What should you do when your child has a sore throat?
The Blueberry Pediatrics Blog

What should you do when your child has a sore throat?

Dr. Lyndsey Garbi
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Sore throats are quite common in all children and may occur several times a year. Sore throats can be either bacterial or viral infections and it’s not always clear which. We’ll break it down for you.

What causes a sore throat?

Generally there are two types of infections that cause a sore throat:

1) A viral infection. Viral infections go away by themselves and don’t require antibiotics. Children with sore throats due to a virus can be managed at home and do not necessarily even require a doctor visit.

2) A bacterial infection. Strep throat is a bacterial infection, and it’s caused by a type of bacteria called Streptococcus. Bacterial infections should be managed with an antibiotic such as Amoxicillin. If strep throat isn’t managed with an antibiotic, the infection may worsen and spread, and even cause other problems such as rheumatic fever or kidney problems.

How do I know if it’s strep throat?

Check the symptoms.

Strep throat generally causes a fever and a sore throat which is red with swelling. It does NOT generally cause a runny nose & congestion – so if your child has those symptoms, it is more likely to be a general virus than strep. Kids with strep may also have a headache and a bellyache or occasionally vomiting, so it isn’t always clear cut.

Do a strep test.

If your child is over 3 years old, you or your doctor can perform a throat swab test to confirm whether your child has strep throat. In the test a cotton swab is rubbed against the back of your child’s throat and tonsils. Historically, this was and is still usually performed by a pediatrician during an in-person sick visit, but with a concierge pediatrician like Blueberry Medical, you can do this yourself at home and get prescriptions without going in for an in-person visit. If you’re interested in how this works, see the article on how we do our at-home strep diagnosis. In general though, there are 2 types of strep tests you’ll see:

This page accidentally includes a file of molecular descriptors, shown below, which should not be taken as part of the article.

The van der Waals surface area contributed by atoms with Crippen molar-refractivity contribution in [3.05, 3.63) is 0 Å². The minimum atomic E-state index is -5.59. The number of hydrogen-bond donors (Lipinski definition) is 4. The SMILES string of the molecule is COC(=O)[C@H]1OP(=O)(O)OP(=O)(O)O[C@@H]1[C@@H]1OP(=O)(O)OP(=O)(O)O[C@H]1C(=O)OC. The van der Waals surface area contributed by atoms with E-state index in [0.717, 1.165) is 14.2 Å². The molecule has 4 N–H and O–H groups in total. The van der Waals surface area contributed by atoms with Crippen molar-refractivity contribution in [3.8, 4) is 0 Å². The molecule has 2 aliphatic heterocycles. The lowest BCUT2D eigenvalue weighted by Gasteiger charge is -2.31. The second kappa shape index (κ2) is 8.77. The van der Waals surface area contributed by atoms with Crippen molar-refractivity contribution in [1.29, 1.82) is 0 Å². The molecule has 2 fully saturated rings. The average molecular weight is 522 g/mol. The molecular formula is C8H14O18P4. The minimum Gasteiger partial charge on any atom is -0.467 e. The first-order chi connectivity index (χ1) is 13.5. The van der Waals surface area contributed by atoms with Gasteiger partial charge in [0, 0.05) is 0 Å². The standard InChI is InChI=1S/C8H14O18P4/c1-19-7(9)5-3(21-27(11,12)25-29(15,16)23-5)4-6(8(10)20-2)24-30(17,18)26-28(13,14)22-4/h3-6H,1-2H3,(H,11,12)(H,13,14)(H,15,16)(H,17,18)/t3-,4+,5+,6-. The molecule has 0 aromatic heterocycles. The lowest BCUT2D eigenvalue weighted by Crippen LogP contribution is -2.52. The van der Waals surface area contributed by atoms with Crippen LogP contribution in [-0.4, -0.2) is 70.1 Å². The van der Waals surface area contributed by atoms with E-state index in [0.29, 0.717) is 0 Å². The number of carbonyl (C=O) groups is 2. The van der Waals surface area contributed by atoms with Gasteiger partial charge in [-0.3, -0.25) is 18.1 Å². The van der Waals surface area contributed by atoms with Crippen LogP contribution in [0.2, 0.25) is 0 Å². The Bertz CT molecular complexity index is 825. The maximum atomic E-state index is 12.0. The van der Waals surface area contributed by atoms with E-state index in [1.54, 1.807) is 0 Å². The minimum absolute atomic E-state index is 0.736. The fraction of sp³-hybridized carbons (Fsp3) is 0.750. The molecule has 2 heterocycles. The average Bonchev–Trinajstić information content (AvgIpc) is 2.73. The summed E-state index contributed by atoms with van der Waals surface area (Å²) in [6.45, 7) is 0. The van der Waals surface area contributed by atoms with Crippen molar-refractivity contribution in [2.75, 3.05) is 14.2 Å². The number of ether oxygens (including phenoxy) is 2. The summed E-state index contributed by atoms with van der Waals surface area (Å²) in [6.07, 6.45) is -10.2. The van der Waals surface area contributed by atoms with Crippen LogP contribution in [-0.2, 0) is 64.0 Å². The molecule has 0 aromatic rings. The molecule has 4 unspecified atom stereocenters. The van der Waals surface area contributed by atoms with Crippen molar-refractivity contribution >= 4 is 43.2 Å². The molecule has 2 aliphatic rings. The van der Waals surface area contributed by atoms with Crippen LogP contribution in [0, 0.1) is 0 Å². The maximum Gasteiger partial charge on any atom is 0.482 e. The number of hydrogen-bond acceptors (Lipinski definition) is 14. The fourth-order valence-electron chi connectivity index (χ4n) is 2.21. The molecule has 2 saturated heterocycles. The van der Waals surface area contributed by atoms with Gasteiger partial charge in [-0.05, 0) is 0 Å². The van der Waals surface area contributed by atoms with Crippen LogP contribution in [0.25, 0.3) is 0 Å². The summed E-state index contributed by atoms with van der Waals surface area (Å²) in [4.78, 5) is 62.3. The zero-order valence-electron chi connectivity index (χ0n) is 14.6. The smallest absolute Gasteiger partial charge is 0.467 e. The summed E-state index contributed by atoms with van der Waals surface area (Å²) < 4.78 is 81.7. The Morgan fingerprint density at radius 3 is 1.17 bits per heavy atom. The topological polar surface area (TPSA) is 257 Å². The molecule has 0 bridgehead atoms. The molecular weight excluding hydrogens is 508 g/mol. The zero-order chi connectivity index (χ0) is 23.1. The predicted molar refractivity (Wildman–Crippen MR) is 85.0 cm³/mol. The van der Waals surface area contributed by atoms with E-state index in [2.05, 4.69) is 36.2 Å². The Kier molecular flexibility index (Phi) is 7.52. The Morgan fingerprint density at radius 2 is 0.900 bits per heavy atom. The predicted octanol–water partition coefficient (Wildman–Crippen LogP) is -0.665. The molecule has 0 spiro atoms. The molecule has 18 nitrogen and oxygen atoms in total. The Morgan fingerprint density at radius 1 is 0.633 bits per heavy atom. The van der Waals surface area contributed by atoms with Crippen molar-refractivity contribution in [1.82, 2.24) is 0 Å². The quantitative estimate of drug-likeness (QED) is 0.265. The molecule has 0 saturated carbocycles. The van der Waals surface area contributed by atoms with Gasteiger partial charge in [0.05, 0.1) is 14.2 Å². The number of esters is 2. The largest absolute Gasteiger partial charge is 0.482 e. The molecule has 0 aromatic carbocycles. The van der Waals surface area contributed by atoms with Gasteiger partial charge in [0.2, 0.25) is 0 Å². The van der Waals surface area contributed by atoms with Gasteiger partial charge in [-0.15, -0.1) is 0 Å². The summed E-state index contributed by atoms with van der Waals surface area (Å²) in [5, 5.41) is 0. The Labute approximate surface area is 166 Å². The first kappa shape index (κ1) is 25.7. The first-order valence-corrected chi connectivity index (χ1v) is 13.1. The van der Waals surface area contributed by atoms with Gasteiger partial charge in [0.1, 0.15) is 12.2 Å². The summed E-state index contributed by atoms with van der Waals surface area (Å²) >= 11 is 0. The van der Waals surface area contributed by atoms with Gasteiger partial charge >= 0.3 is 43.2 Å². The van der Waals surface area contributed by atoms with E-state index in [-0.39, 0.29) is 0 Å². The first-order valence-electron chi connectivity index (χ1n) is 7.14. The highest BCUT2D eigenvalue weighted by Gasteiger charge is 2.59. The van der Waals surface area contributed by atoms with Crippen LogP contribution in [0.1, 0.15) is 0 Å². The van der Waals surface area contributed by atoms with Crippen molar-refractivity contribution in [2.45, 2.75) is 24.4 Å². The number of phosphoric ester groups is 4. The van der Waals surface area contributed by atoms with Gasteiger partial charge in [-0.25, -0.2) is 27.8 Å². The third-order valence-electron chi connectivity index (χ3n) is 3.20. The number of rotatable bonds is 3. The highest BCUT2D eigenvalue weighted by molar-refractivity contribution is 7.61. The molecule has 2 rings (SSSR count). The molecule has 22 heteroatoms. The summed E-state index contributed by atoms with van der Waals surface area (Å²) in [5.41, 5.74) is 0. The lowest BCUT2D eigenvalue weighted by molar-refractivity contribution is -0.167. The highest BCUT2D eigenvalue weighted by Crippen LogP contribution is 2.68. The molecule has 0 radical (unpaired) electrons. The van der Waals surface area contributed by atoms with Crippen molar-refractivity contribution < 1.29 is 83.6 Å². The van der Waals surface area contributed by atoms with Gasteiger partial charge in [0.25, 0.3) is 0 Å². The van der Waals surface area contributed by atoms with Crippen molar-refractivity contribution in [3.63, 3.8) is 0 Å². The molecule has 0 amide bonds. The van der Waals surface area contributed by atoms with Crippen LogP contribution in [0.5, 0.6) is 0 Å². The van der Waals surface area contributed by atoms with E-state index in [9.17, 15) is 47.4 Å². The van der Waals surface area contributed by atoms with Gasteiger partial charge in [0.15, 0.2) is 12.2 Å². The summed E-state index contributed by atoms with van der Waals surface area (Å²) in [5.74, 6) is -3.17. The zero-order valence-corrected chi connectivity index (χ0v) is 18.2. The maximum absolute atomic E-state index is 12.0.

1) 5-minute rapid strep test – The rapid test can be done in under 5 minutes either at home or at the doctors office. The rapid tests today will catch about 70-90% of strep infections. If it shows positive, your child is diagnosed with strep, but if it shows negative, there is still a chance that the test simply missed it.

2) Cultured strep test – This is for when the rapid strep test shows negative, but other signs point to strep and your doctor wants to be especially sure. Strep culture tests are run in a lab and take 24 – 48 hours, but they are close to 95% accurate. Most doctors offices don’t have a lab on-site that can perform the culture, so they send the cotton swab to a lab.

When is a sore throat an emergency?

It should be treated as an emergency if your child:

  • Has a muffled-sounding voice.
  • Has a stiff neck or difficulty opening the mouth.
  • Is having trouble breathing.
  • Is drooling much more than usual.
Treating a Sore Throat at Home

There are a few things you can do to help relieve the pain:

  • Liquid foods and drinks: try a fruit smoothie or soup. A popsicle is usually a winner as well.
  • Acetaminophen (Tylenol) or Ibuprofen (Motrin, Advil) can help with the pain. Make sure you’re giving the correct dose for your child’s size.
  • A hard candy or lozenge may help if the child is older.
  • Honey is a great natural soother and can be given to kids over 1 year.

 Liquid foods like smoothies are a great way to get some calories into your child while easing the throat. Image source .

Liquid foods like smoothies are a great way to get some calories into your child while easing the throat. Image source.

When can my child go back to daycare or school?

If your child had a fever, he or she should stay home for at least 24 hours after the fever has gone away. If the cause is strep throat, your child should be on antibiotics and fever free for 24 hours.

How can I stop this from happening again?

The best ways to avoid infection are to teach your kids to wash their hands frequently and to keep their hands away from their face.